Pacific Island Ecosystems at Risk (PIER)

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Oxalis latifolia
Kunth, Oxalidaceae
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Present on Pacific Islands?  yes

Primarily a threat at high elevations?  no

Other Latin names:  Ionoxalis vallicola Rose; Oxalis vallicola (Rose) R. Knuth

Common name(s): [more details]

English: broadleaf woodsorrel, fishtail oxalis, pink shamrock, purple-flowered oxalis, shamrock

French: oseille, trèfle

Spanish: acedera, acederilla, trebol, trebol de huerta, trebol de jardin, trebol falso

Habit:  herb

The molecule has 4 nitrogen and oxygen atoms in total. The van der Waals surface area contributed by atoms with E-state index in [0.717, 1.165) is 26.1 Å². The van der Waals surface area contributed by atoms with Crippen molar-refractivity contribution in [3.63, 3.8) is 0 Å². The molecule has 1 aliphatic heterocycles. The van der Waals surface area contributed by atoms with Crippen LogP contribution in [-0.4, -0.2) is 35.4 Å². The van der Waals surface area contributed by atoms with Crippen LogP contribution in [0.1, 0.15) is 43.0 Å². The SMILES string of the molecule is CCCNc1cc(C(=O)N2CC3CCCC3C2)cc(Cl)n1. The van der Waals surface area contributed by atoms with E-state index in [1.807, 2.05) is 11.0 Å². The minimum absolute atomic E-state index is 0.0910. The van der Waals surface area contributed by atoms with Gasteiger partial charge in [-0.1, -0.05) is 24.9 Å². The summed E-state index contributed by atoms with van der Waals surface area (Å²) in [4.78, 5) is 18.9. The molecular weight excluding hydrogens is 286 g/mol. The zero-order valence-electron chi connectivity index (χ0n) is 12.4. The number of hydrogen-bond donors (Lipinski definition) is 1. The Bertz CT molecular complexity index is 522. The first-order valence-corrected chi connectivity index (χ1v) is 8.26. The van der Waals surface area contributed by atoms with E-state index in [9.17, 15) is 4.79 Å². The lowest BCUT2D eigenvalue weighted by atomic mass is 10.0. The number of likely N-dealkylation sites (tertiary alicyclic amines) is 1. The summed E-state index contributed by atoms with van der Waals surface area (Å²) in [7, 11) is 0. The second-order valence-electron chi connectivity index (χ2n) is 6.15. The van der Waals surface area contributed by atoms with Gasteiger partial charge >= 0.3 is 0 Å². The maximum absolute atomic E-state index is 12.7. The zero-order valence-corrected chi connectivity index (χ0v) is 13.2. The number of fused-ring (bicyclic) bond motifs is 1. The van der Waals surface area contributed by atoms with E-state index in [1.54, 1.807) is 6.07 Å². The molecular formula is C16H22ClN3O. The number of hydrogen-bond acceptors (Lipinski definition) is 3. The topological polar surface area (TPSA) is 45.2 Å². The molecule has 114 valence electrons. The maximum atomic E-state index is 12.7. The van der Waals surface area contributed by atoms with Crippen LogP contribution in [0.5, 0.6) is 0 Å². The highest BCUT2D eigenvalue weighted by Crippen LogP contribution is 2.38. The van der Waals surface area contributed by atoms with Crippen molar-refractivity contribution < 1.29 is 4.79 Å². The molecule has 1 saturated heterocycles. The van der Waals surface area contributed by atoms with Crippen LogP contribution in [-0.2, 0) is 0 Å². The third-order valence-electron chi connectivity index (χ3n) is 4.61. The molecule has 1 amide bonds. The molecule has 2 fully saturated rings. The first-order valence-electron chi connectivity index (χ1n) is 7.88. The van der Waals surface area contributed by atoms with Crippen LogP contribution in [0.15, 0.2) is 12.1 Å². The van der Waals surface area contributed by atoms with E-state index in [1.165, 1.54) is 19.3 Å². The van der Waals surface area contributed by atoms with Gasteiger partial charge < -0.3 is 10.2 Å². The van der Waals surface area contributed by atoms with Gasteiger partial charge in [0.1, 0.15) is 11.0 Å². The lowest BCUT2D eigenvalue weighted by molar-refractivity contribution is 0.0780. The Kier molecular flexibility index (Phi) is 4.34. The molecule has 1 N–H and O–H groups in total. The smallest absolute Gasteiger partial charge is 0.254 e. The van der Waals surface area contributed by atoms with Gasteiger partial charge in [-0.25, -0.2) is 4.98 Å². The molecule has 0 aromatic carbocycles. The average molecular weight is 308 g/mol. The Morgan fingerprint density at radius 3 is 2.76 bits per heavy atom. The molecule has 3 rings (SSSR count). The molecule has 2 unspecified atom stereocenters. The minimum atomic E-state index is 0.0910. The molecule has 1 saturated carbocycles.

Description:  "A stemless perennial herb; taproot up to 6 cm long, carrot-like, waxy-white; bulbs found on top of taproot, 1 to 2 cm in diameter, composed of lanceolate scales, outer ones brown and papery, inner ones white, fleshy; bulbs form rhizomes up to 10 cm long with terminal bulbils 5 to 6 mm in diameter; petioles arise from bulb, erect, slender, glabrous, 10 to 25 cm long, bearing 3 smooth, distinctly triangular leaflets, 2 to 5 cm wide; leaflets about twice as wide as long, with smooth edges, rounded corners; apex notched up to one-third the length of leaflet; peduncle arises from leaf axil of bulb, 15 to 20 cm tall, usually exceeding petiole length; inflorescence 5 to 12 flowers borne in slender, drooping umbels, bluish-purple, pinkish-purple or purple-violet; flowers perfect; calyx of 5 oblong- lanceolate sepals 4 to 5 mm wide, each with two small orange glands at apex; corolla of 5 overlapping petals, twisted in bud, free, green below, purpled above, 12 to 15 mm long; stamens 10 in two series of 5 each in lower, middle or upper positions relative to stigma; ovary 5-locular with 5 styles; fruit rare, if present a longitudinal capsule, green until maturity, with small, oval, orange to dark yellow seeds 0.7 by 1 mm, with 2 longitudinal and several transverse ribs giving seed coat a wavy appearance.  This weed is recognized by the taproot below the scaly bulb, numerous bulbils formed on rhizomes, the notched, triangular leaflets and the purplish flowers with orange glands at the calyx apex"  (Holm et al., 1997; p. 550).